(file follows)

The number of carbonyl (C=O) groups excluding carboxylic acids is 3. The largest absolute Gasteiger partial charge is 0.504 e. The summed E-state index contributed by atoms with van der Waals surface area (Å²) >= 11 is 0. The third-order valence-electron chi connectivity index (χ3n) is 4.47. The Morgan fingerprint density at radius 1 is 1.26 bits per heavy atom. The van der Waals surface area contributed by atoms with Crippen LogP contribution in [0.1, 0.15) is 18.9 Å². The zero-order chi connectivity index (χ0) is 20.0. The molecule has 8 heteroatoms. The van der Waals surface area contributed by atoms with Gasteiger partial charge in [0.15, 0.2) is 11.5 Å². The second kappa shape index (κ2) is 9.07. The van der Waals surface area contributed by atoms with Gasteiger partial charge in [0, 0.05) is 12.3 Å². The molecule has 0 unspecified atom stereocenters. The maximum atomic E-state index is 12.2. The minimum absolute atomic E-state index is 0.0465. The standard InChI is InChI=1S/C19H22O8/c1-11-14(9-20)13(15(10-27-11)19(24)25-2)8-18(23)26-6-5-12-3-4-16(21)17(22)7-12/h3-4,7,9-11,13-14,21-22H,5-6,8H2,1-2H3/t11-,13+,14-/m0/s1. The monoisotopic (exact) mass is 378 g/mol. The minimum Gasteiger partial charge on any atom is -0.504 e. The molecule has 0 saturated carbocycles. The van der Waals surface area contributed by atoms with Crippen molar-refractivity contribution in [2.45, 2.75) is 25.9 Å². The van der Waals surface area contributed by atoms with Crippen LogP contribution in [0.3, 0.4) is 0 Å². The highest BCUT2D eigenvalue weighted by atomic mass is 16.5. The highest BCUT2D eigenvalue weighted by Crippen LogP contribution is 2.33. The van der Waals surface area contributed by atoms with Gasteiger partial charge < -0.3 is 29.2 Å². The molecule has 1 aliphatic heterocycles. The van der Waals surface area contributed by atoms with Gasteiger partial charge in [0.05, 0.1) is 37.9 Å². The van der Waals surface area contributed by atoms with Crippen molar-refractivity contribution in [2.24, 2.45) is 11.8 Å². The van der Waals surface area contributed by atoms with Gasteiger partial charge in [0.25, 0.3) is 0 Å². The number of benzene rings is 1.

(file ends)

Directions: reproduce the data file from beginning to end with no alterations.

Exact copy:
The number of carbonyl (C=O) groups excluding carboxylic acids is 3. The largest absolute Gasteiger partial charge is 0.504 e. The summed E-state index contributed by atoms with van der Waals surface area (Å²) >= 11 is 0. The third-order valence-electron chi connectivity index (χ3n) is 4.47. The Morgan fingerprint density at radius 1 is 1.26 bits per heavy atom. The van der Waals surface area contributed by atoms with Crippen LogP contribution in [0.1, 0.15) is 18.9 Å². The zero-order chi connectivity index (χ0) is 20.0. The molecule has 8 heteroatoms. The van der Waals surface area contributed by atoms with Gasteiger partial charge in [0.15, 0.2) is 11.5 Å². The second kappa shape index (κ2) is 9.07. The van der Waals surface area contributed by atoms with Gasteiger partial charge in [0, 0.05) is 12.3 Å². The molecule has 0 unspecified atom stereocenters. The maximum atomic E-state index is 12.2. The minimum absolute atomic E-state index is 0.0465. The standard InChI is InChI=1S/C19H22O8/c1-11-14(9-20)13(15(10-27-11)19(24)25-2)8-18(23)26-6-5-12-3-4-16(21)17(22)7-12/h3-4,7,9-11,13-14,21-22H,5-6,8H2,1-2H3/t11-,13+,14-/m0/s1. The monoisotopic (exact) mass is 378 g/mol. The minimum Gasteiger partial charge on any atom is -0.504 e. The molecule has 0 saturated carbocycles. The van der Waals surface area contributed by atoms with Crippen molar-refractivity contribution in [2.45, 2.75) is 25.9 Å². The van der Waals surface area contributed by atoms with Crippen LogP contribution in [0.3, 0.4) is 0 Å². The highest BCUT2D eigenvalue weighted by atomic mass is 16.5. The highest BCUT2D eigenvalue weighted by Crippen LogP contribution is 2.33. The van der Waals surface area contributed by atoms with Gasteiger partial charge < -0.3 is 29.2 Å². The molecule has 1 aliphatic heterocycles. The van der Waals surface area contributed by atoms with Gasteiger partial charge in [0.05, 0.1) is 37.9 Å². The van der Waals surface area contributed by atoms with Crippen molar-refractivity contribution in [2.24, 2.45) is 11.8 Å². The van der Waals surface area contributed by atoms with Gasteiger partial charge in [0.25, 0.3) is 0 Å². The number of benzene rings is 1.